The gathering included a regular 'whos who' of Indian chiefs. Among them was the great Kiowa leader, Satanta. A reporter at the event described him: "By his defiant and independent bearing, he attracted all eyes. A solid chest; a large head, with busy, glittering orbs; fine ears, not too large; long, wavy, shining black hair; straight, broad nose, with expanded nostrils; heavy jawbone; large mouth, square chin, and short muscular neck. He is little above the ordinary height. His person is compact throughout. Agile and strong, he would certainly be a most formidable enemy to encounter alone on the prairie, especially with the words of "Wild Bill" ringing in the ears, "that man has killed more white men than any other Indian on the Plains, and he boasts of it."

During the following days many chiefs spoke to the gathering. Sometimes to the commission and sometimes among themselves. Satanta was consistently negative to the treaty terms and spoke quite eloquently against it several times. "I love the land and the buffalo, and will not part with any. I want you to understand also that the Kiowas don't want to fight, and have not been fighting since we made the treaty." (prior treaty granting the great plains to Indians. It should be noted that his claim of not fighting did not extend to making peace with the Texans below the Red River.)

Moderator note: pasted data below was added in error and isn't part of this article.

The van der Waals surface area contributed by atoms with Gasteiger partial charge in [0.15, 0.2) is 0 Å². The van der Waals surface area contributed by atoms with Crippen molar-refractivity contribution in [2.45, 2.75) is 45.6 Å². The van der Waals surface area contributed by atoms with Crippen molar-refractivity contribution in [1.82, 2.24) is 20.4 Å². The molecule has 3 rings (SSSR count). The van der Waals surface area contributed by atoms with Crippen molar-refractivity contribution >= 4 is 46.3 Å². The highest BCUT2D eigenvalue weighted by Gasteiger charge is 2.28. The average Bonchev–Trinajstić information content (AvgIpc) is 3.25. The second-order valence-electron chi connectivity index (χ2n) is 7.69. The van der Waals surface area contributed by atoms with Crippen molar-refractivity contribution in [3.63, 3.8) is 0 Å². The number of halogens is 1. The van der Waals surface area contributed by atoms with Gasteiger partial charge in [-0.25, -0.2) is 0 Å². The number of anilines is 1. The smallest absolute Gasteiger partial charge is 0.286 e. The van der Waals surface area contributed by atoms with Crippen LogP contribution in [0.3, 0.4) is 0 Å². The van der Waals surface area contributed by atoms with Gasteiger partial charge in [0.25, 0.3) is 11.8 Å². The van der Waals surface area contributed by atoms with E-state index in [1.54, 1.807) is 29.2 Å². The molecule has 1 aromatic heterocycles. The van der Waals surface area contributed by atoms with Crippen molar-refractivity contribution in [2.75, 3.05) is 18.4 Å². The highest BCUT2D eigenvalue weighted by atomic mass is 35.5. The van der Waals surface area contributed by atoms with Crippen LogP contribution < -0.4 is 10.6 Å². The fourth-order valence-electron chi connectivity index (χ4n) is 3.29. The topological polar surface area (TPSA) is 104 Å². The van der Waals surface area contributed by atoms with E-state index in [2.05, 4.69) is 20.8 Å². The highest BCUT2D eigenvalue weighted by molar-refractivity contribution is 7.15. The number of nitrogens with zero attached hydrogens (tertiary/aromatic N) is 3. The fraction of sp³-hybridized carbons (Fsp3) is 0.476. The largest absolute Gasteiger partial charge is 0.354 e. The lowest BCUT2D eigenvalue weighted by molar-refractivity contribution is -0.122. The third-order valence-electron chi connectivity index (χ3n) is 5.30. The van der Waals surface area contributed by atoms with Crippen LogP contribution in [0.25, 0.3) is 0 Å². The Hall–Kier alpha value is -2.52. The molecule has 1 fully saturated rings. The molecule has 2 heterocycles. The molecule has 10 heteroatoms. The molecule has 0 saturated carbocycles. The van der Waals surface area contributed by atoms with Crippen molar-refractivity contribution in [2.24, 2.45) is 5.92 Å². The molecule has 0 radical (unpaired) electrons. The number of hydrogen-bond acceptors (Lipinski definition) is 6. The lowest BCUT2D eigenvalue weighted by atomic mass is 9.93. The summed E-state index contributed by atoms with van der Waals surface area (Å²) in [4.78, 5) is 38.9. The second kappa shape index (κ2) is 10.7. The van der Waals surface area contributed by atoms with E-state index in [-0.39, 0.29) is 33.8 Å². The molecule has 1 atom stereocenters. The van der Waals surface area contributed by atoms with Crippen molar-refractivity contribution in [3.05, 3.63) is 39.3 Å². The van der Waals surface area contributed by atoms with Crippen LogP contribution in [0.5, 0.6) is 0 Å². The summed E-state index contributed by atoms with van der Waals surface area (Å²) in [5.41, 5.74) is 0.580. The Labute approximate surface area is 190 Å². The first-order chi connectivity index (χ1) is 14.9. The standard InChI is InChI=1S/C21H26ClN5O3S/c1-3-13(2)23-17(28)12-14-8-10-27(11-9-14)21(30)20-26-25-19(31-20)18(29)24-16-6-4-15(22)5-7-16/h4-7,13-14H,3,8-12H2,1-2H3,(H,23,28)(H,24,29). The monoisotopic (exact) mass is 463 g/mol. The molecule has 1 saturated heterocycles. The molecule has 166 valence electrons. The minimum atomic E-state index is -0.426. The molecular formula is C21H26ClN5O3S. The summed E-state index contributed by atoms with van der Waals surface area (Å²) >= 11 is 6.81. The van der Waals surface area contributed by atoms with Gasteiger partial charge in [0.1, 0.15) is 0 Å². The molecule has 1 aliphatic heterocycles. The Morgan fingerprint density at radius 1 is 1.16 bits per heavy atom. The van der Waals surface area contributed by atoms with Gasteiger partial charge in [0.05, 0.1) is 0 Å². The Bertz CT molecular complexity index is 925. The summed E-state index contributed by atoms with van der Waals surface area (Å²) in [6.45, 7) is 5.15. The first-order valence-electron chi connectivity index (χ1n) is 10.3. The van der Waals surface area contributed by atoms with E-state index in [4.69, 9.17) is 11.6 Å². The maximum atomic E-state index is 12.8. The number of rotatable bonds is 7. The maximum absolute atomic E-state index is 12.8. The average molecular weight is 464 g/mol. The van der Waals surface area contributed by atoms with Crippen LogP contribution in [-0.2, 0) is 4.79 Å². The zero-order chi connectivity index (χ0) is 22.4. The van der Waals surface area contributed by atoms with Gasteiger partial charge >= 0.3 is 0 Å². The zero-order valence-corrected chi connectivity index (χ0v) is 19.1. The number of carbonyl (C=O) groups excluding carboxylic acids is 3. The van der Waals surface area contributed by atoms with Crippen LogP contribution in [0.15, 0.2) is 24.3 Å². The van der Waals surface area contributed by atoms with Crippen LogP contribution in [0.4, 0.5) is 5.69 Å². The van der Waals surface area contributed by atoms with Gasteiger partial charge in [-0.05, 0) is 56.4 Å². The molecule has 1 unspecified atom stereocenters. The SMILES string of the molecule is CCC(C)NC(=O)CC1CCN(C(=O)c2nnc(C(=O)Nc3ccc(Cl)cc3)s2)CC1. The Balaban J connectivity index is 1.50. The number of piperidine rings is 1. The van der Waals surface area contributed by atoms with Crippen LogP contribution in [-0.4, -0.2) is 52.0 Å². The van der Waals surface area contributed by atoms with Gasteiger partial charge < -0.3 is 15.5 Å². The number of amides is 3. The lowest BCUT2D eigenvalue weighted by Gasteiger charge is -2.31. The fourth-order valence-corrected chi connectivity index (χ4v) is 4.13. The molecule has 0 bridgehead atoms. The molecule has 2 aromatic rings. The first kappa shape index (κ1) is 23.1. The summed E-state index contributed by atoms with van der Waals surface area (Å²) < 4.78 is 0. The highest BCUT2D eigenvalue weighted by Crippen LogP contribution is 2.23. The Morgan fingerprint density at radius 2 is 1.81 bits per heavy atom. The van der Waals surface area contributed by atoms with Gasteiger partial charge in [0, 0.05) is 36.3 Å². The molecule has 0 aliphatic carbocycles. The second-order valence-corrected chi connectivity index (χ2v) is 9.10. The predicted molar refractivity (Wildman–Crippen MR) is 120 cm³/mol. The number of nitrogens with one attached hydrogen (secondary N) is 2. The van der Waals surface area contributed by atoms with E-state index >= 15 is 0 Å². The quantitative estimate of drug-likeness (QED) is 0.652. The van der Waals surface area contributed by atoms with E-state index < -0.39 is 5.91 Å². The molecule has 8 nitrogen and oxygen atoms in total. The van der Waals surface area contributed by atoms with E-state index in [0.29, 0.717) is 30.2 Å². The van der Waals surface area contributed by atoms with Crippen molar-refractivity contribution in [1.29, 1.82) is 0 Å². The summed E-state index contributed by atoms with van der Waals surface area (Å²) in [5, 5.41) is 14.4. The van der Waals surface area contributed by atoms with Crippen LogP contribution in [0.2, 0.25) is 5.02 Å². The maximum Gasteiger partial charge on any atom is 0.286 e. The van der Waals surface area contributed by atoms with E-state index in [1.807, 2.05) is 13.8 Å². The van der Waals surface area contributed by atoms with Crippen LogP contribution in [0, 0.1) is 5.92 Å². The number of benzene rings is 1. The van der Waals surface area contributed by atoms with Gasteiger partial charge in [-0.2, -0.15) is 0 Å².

Even with the objections, the Treaty was successfully concluded. Satanta signed with the other chiefs and collected the various presents for his tribe. As for Wild Bill's quote concerning Satanta's bragging, that very behavior would eventually land him in very hot water. I have been continuing a course of study on the Indian Wars of Texas. This thread has been a part of that and also some blog entries. Earlier this evening, I added a new part on Satanta's run in with General Sherman.